best practice Archives - The Campaign for College Opportunity

We Could Not Have Done It Without You

Thank you Index Cards

By Stacey Holderbach, Development & Administrative Manager at the Campaign for College Opportunity

In this season of thanks, we would like to share our deep gratitude to the foundations, corporations, organizations, and individuals who make our work possible. Their commitment and investment in the Campaign for College Opportunity allows us to ensure that the promise of a college education is available to this generation and future generations of California students.

Our supporters have many worthy causes to which they can invest, but year after year, they affirm their commitment to college access, completion, affordability and racial equity by investing in us.

Thanks to our funders’ investments, this year we were able to:

  • Share compelling student stories through our reports and presentations
  • Issue our first-ever California Higher Education Report Card, which measures California’s progress toward producing enough college graduates to meet our state’s economic needs by 2025
  • Publish The Transfer Maze: The High Cost to Students and the State, which highlights the critical role transfer plays in producing college graduates and providing economic opportunity, as well as the barriers students who wish to transfer still face in completing their education goals
  • Establish a coalition of leaders from higher education, philanthropy, and community organizations, and state and local policymakers to develop a proactive effort to protect California’s DACA and undocumented students
  • Advocate for funding and policies that accelerate students toward college completion by improving placement, transfer, and affordability.
  • Honor the exemplary leadership of the people and institutions crucial to ensuring student success, and highlighting these institutions as examples for best practices to inspire other colleges and universities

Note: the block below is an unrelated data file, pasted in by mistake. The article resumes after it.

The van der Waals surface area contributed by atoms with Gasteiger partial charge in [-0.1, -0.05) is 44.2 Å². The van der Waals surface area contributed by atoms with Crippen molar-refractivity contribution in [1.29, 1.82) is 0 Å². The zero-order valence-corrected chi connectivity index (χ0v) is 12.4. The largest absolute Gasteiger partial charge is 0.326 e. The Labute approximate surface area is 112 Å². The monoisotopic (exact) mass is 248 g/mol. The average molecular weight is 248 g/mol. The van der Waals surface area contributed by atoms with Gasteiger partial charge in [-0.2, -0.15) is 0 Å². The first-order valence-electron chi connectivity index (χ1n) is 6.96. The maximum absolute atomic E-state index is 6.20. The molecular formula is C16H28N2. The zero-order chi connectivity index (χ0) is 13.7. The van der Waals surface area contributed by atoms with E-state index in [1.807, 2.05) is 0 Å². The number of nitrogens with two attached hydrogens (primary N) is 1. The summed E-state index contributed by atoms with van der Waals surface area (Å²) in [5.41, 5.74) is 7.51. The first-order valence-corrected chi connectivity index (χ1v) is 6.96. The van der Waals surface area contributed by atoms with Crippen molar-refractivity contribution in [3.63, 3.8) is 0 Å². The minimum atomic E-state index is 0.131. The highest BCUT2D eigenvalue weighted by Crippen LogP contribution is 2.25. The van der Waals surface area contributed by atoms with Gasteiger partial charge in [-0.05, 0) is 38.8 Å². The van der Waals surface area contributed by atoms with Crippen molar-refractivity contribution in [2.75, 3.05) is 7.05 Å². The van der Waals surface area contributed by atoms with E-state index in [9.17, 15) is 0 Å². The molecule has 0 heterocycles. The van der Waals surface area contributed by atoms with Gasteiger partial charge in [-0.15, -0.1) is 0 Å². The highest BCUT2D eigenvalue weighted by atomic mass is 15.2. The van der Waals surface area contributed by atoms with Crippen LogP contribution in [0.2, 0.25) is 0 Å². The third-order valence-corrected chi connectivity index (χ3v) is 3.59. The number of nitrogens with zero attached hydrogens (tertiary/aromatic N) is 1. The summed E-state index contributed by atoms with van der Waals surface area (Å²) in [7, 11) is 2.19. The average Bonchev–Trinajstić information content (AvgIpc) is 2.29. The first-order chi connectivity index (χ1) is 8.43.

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Press Statement: Education Trust-West new report, “Black Minds Matter”

The Education Trust-West today released “Black Minds Matter: Supporting the Educational Success of Black Children in California,” which looks at how the nearly one million Black youth in the state are faring from preschool through college.
The report is a clear reminder of how California is failing to provide all Black youth with the education preparation and opportunities that make the California Dream possible and can strengthen our economic future.

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Nationwide Free Community College Assessed by an Expert

By Campaign for College Opportunity

Communications Manager Jamal E. Mazyck

Long Beach City College District Superintendent-President Eloy Ortiz Oakley has been quite vocal about his position in support of the recently proposed America’s College Promise initiative from the Obama Administration. The proposal aims to make two years of community college free for responsible students and highlights the need for two-year institutions to strengthen their student success programs. On the heels of the launch of Heads Up America, an independent campaign to raise awareness on the significance of community colleges, I sat down with President Oakley, who helped launch The Long Beach Promise with former president of California State University Long Beach F. King Alexander, and Long Beach Unified School District Superintendent Christopher J. Steinhauser. The initiative is designed to improve college preparation, access and completion for locals. Among other guarantees, the Long Beach Promise offers a free year of tuition to Long Beach high school students at Long Beach City College. Upon community college completion, students are then offered guaranteed admission to CSU-Long Beach. Most recently, the City of Long Beach became involved by offering internships to students in this unique pipeline. I discussed how President Oakley’s academic and professional career path has shaped his view on the prospect of free community college for responsible students.